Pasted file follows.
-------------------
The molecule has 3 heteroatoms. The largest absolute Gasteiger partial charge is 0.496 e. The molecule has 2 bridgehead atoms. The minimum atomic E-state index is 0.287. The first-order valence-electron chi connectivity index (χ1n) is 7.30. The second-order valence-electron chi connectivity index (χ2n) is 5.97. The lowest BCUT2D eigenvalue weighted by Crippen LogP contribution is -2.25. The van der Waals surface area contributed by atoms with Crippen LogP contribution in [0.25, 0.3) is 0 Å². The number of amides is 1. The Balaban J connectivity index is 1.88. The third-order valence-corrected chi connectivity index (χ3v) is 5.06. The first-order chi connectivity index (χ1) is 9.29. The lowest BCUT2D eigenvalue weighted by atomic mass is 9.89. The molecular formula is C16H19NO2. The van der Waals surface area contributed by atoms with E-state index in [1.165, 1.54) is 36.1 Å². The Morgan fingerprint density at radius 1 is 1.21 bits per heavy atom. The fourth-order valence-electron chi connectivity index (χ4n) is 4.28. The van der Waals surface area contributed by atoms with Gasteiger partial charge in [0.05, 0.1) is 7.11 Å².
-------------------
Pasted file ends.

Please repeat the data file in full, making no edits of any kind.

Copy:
The molecule has 3 heteroatoms. The largest absolute Gasteiger partial charge is 0.496 e. The molecule has 2 bridgehead atoms. The minimum atomic E-state index is 0.287. The first-order valence-electron chi connectivity index (χ1n) is 7.30. The second-order valence-electron chi connectivity index (χ2n) is 5.97. The lowest BCUT2D eigenvalue weighted by Crippen LogP contribution is -2.25. The van der Waals surface area contributed by atoms with Crippen LogP contribution in [0.25, 0.3) is 0 Å². The number of amides is 1. The Balaban J connectivity index is 1.88. The third-order valence-corrected chi connectivity index (χ3v) is 5.06. The first-order chi connectivity index (χ1) is 9.29. The lowest BCUT2D eigenvalue weighted by atomic mass is 9.89. The molecular formula is C16H19NO2. The van der Waals surface area contributed by atoms with E-state index in [1.165, 1.54) is 36.1 Å². The Morgan fingerprint density at radius 1 is 1.21 bits per heavy atom. The fourth-order valence-electron chi connectivity index (χ4n) is 4.28. The van der Waals surface area contributed by atoms with Gasteiger partial charge in [0.05, 0.1) is 7.11 Å².